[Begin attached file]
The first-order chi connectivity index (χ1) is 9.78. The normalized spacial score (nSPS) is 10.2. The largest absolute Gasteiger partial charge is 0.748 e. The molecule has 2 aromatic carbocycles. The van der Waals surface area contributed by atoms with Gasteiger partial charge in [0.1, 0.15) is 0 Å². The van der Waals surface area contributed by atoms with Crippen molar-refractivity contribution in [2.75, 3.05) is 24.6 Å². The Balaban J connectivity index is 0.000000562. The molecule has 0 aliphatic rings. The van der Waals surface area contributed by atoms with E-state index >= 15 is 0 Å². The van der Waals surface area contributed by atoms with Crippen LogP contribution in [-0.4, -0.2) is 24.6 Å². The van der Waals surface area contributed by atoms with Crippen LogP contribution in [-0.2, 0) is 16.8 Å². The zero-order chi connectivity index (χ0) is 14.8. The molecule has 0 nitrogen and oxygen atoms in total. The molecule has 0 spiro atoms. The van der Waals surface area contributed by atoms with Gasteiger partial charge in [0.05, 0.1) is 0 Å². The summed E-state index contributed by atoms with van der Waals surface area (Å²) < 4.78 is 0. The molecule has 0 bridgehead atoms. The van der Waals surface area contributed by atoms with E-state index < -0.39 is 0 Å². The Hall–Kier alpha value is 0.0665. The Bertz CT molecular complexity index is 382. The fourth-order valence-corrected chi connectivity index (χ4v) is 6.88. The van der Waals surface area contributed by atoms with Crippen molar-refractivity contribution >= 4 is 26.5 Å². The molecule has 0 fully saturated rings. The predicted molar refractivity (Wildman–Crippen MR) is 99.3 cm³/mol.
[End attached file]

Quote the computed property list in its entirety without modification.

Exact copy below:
The first-order chi connectivity index (χ1) is 9.78. The normalized spacial score (nSPS) is 10.2. The largest absolute Gasteiger partial charge is 0.748 e. The molecule has 2 aromatic carbocycles. The van der Waals surface area contributed by atoms with Gasteiger partial charge in [0.1, 0.15) is 0 Å². The van der Waals surface area contributed by atoms with Crippen molar-refractivity contribution in [2.75, 3.05) is 24.6 Å². The Balaban J connectivity index is 0.000000562. The molecule has 0 aliphatic rings. The van der Waals surface area contributed by atoms with E-state index >= 15 is 0 Å². The van der Waals surface area contributed by atoms with Crippen LogP contribution in [-0.4, -0.2) is 24.6 Å². The van der Waals surface area contributed by atoms with Crippen LogP contribution in [-0.2, 0) is 16.8 Å². The zero-order chi connectivity index (χ0) is 14.8. The molecule has 0 nitrogen and oxygen atoms in total. The molecule has 0 spiro atoms. The van der Waals surface area contributed by atoms with Gasteiger partial charge in [0.05, 0.1) is 0 Å². The summed E-state index contributed by atoms with van der Waals surface area (Å²) < 4.78 is 0. The molecule has 0 bridgehead atoms. The van der Waals surface area contributed by atoms with E-state index < -0.39 is 0 Å². The Hall–Kier alpha value is 0.0665. The Bertz CT molecular complexity index is 382. The fourth-order valence-corrected chi connectivity index (χ4v) is 6.88. The van der Waals surface area contributed by atoms with Crippen molar-refractivity contribution >= 4 is 26.5 Å². The molecule has 0 fully saturated rings. The predicted molar refractivity (Wildman–Crippen MR) is 99.3 cm³/mol.